Set up an identity connector

Complete these tasks to set up an identity connector:

Set up an identity connector in a VMware environment

Before you begin

Create and download an identity connector

To deploy the identity connector template file in a VMware environment:

Note the VM for the connector needs to meet these requirements:

Processors

Intel-VT or AMD-V processor with hardware virtualization enabled; four cores recommended.

Memory (RAM)

8 GB recommended.

Storage

16 GB recommended.

Network

1 vNIC

1 GB/s recommended.

Static IP address or dynamic IP assigned from DHCP server.

DNS

  1. To deploy the connector on a VMware vSphere Client using ESX or ESXi versions earlier than 6.5, see Deploy a VMware vSphere Client using ESX or ESXi versions earlier than 6.5.

  2. To deploy the connector on a VMware vSphere Client using ESX or ESXi version 6.5 or later, see Deploy a VMware vSphere Client using ESX or ESXi version 6.5 or later.

  3. In ETP, approve the identity connector:

    1. In the Threat Protection menu of Enterprise Center, select Clients & Connectors > Access and Identity Connectors.
    2. Locate the connector that you are installing.
    3. Verify that the connector shows the private and public IP addresses assigned to it. This may take a few minutes.
    4. Click Need your approval to approve the connector. Wait for verification. You'll know this process is complete when a message appears indicating that the connector is running.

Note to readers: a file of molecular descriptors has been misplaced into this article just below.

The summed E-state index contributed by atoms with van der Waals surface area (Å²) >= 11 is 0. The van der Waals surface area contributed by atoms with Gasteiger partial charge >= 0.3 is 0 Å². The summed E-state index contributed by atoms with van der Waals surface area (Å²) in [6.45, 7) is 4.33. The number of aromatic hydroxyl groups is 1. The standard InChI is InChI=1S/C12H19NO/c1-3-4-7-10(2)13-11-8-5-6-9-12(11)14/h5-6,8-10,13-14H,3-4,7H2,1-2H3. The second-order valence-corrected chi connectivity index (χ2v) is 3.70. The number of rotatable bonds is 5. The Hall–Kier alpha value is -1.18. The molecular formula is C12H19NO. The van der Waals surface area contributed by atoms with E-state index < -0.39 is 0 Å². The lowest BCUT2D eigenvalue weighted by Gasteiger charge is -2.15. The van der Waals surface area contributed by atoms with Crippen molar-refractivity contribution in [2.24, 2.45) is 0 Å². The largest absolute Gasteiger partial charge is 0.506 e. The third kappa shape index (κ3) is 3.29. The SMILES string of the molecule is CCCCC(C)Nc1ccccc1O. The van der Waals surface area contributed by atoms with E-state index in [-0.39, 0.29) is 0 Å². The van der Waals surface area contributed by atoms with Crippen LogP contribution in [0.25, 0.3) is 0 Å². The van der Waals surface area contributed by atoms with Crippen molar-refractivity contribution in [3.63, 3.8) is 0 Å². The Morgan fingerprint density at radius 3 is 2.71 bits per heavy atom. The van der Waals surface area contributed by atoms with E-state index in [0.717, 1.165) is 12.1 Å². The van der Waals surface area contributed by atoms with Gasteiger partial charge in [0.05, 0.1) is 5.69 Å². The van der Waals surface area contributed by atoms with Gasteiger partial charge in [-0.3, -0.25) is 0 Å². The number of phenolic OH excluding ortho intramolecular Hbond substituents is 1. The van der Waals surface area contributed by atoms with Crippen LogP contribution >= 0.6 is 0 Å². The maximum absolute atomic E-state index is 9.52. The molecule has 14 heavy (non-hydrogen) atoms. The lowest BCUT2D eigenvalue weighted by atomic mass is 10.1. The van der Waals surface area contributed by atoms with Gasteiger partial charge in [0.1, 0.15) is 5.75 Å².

5. Click Save.

Deploy a VMware vSphere Client using ESX or ESXi versions earlier than 6.5

Before you begin

Download the VMware connector from ETP. See Create and download an identity connector.

To deploy a connector with ESX or ESXi versions that are earlier than 6.5:

📘

You need to use the VMware vSphere Client (vSphere Client) for this process. The steps for deploying a vSphere Client differ depending on the version of your VMware ESXi hypervisor. For a list of supported ESXi versions, see Connector-to-VM and cloud platform compatibility.

  1. The connector should download as a tar.gz file but the file extension may be incorrect in Microsoft Windows. Rename the tar file to a tar.gz file. For example, rename <filename>.tar to <filename>.tar.gz.

  2. Decompress and untar the archive to extract the /agent directory.

  3. In the vSphere Client:

    1. Click File > Deploy OVF Template.

      IMAGE_STUBIMAGE_STUB

    2. Deploy the agent.ovf file from the agent directory.

      IMAGE_STUBIMAGE_STUB

    3. Make sure that the OVF deployment completes successfully. Wait for the success message to appear.

      IMAGE_STUBIMAGE_STUB

Next steps

Return to the Identity Connector page to verify the connector IP address information and to approve the connector. For more information, see Set up an identity connector in a VMware environment.

Deploy a VMware vSphere Client using ESX or ESXi version 6.5 or later

Before you begin

Download the VMware connector from ETP. See Create and download an identity connector.